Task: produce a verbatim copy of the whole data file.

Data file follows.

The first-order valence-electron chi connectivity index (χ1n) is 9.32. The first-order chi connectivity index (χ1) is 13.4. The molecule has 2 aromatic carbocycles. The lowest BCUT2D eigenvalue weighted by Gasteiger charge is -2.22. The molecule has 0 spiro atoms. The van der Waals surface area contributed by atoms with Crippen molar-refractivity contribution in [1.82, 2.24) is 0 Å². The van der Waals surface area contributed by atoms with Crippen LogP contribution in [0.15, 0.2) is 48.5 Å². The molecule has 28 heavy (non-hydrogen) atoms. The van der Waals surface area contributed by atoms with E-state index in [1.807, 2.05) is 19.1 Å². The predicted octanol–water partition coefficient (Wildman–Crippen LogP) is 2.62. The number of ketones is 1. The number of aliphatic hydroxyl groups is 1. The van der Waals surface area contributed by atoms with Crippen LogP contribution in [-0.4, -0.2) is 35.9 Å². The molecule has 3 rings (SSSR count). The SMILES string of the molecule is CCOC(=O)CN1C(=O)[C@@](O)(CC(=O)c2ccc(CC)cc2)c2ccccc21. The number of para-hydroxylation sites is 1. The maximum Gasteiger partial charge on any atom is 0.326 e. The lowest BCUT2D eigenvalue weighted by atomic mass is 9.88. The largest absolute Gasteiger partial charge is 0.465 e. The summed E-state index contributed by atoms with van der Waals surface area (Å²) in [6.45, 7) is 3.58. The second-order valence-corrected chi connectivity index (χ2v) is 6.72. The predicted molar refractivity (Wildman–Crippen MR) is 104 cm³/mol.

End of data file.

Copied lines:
The first-order valence-electron chi connectivity index (χ1n) is 9.32. The first-order chi connectivity index (χ1) is 13.4. The molecule has 2 aromatic carbocycles. The lowest BCUT2D eigenvalue weighted by Gasteiger charge is -2.22. The molecule has 0 spiro atoms. The van der Waals surface area contributed by atoms with Crippen molar-refractivity contribution in [1.82, 2.24) is 0 Å². The van der Waals surface area contributed by atoms with Crippen LogP contribution in [0.15, 0.2) is 48.5 Å². The molecule has 28 heavy (non-hydrogen) atoms. The van der Waals surface area contributed by atoms with E-state index in [1.807, 2.05) is 19.1 Å². The predicted octanol–water partition coefficient (Wildman–Crippen LogP) is 2.62. The number of ketones is 1. The number of aliphatic hydroxyl groups is 1. The van der Waals surface area contributed by atoms with Crippen LogP contribution in [-0.4, -0.2) is 35.9 Å². The molecule has 3 rings (SSSR count). The SMILES string of the molecule is CCOC(=O)CN1C(=O)[C@@](O)(CC(=O)c2ccc(CC)cc2)c2ccccc21. The number of para-hydroxylation sites is 1. The maximum Gasteiger partial charge on any atom is 0.326 e. The lowest BCUT2D eigenvalue weighted by atomic mass is 9.88. The largest absolute Gasteiger partial charge is 0.465 e. The summed E-state index contributed by atoms with van der Waals surface area (Å²) in [6.45, 7) is 3.58. The second-order valence-corrected chi connectivity index (χ2v) is 6.72. The predicted molar refractivity (Wildman–Crippen MR) is 104 cm³/mol.